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Top 5 bookkeeping errors that accountants come across and how to prevent them

Whilst preparing clients’ accounts we often come across a variety of errors. Most of these can be easily prevented and can not only save your accountants time and therefore reduce costs but also improve the management information that you are using throughout the year.

 

 

1. Review your outstanding invoices and receipts

By running an aged customer and supplier report on your software you will be able to clearly identify all of your outstanding invoices. Reviewing these reports regularly is a great way of giving your data a health check and will enable you to keep on top your credit control. Investigate any outstanding items or negative balances that you do not believe should be there. This exercise will help you identify any duplicated or misallocated items.

2. Be consistent

When posting income and expenses make sure that they are allocated to the same place each month and that you are consistent with your treatment. For example motor insurance can go to the motor insurance code, don’t swap to general insurance part way through the year.

General expenses and miscellaneous should be avoided if at all possible. It is very easy to park things in general expenses and the total can soon add up. If you find that you do not have enough codes to analyse your expenses you add new ones to provide you with the detail needed.

3. Keep your personal and business finances separate

You may have a separate business bank account but personal expenses may often go through this account. Avoid this if possible. If the business bank account is used for personal items make sure they are marked clearly and allocated as drawings.

4. Maintaining your books and records

Keeping receipts for small items and petty cash may be a hassle but you do need to do it. Put a system in place for storing your records, whether your receipts are scanned in online, in alphabetical or date order – most accountants won’t mind as long as it is logical. Back-ups of software and online systems are also important to prevent any unintentional loss of your records. Records should be kept for 5 years following the submission deadline to which they relate. For example if your year end is 31 March 2016 your tax return deadline will be 31 January 2017. You therefore need to need to keep the records until January 2022!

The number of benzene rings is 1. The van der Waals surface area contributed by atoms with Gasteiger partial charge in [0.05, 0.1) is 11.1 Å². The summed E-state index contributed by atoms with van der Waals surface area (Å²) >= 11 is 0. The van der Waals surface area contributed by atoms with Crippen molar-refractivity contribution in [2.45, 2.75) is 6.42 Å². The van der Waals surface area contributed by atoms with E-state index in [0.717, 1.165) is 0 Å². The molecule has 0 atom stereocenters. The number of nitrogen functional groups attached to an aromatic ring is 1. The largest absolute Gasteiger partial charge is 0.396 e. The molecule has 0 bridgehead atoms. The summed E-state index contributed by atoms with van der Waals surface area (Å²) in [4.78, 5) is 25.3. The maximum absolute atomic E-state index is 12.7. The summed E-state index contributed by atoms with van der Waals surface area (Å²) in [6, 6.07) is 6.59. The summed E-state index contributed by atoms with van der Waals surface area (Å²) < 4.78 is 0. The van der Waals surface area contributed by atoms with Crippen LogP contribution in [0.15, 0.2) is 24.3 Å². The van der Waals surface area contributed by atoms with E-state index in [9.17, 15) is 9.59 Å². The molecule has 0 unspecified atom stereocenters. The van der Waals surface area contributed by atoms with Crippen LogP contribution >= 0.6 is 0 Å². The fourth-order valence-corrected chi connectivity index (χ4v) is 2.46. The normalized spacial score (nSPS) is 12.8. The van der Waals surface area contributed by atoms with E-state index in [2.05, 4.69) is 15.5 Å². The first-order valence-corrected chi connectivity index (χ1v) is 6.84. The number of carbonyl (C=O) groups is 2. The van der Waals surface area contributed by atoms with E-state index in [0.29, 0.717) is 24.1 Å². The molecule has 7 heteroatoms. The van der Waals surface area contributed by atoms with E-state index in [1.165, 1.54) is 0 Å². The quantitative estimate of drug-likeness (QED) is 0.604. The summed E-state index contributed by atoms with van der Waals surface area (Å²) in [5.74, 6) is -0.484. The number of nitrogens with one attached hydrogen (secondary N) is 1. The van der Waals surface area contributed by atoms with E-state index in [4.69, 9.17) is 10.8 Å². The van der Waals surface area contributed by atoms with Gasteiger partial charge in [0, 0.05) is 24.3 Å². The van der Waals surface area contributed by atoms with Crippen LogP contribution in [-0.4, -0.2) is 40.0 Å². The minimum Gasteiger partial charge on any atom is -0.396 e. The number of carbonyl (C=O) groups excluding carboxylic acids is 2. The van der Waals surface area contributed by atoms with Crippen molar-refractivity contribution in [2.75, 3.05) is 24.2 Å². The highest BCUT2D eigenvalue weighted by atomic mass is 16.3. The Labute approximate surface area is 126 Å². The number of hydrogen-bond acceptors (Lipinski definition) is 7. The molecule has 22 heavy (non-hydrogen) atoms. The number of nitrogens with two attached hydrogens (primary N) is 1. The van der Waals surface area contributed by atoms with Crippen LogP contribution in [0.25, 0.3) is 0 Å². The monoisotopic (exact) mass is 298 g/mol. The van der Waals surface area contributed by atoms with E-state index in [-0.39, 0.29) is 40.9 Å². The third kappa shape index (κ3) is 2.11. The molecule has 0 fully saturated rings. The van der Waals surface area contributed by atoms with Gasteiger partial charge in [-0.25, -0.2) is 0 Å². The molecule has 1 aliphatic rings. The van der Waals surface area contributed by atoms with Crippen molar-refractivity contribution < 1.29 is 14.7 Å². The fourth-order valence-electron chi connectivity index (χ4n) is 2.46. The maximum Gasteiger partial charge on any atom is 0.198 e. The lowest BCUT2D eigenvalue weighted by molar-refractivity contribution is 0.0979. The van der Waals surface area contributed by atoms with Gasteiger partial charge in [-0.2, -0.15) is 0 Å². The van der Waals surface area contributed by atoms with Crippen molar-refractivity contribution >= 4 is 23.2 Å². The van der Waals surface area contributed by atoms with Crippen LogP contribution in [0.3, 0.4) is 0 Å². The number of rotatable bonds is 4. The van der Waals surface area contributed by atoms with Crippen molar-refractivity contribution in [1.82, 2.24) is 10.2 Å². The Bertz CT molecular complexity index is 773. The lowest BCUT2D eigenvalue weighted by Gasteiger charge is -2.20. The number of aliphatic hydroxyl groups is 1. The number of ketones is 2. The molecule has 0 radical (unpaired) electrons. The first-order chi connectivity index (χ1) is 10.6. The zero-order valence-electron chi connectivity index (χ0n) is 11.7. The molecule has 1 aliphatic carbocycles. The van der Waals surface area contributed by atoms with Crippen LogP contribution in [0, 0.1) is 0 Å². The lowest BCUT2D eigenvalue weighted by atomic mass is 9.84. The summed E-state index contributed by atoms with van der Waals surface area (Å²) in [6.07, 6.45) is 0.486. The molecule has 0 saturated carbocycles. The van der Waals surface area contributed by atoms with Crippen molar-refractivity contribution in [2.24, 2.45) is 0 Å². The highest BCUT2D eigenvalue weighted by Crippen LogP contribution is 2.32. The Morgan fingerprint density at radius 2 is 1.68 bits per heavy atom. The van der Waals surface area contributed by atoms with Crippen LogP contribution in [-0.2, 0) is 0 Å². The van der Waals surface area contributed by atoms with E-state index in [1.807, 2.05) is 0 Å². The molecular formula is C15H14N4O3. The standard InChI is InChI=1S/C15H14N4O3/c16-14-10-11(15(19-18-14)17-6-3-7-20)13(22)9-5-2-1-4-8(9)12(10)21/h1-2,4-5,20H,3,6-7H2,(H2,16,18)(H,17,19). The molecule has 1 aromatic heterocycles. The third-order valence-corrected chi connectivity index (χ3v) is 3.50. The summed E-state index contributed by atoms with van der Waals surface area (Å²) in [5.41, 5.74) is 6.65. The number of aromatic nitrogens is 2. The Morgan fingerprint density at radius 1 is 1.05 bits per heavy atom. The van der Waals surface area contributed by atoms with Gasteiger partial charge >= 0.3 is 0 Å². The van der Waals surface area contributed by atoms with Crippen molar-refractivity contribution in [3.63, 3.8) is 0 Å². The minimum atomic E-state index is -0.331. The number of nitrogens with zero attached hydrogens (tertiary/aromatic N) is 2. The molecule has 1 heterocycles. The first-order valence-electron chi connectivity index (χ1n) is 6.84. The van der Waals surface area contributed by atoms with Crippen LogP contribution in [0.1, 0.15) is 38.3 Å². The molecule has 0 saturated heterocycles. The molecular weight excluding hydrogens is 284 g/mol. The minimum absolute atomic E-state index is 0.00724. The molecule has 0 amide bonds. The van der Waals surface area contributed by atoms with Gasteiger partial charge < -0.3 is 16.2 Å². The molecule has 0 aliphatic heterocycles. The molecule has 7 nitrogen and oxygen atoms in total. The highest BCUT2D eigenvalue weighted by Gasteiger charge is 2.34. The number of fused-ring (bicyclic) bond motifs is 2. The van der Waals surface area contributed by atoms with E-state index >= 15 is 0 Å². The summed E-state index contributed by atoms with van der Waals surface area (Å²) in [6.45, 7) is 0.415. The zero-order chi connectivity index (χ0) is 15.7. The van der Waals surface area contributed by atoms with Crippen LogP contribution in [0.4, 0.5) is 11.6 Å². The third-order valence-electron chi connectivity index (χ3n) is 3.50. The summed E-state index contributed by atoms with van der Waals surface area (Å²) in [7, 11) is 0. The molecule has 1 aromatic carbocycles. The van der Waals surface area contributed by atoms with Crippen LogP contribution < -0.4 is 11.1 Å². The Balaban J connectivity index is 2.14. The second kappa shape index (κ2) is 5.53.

5. To capitalise or not to capitalise?

It’s not always clear whether an item should be capital or posted to your profit or loss. We often come across items that have been allocated incorrectly. If you’re unsure always give your accountant a call or double check when something should be posted. They will also be able to help with awkward disposals, part exchanges or purchases that are on finance. The support line for your bookkeeping software is another good resource you should utilise and they will be able to talk you through entering any unusual transactions you come across.

If you would like further information on the above post or to discuss your own specific circumstances, please contact Natasha Root on 01763 247321 or contact us via our webform.

Posted in: Bookkeeping

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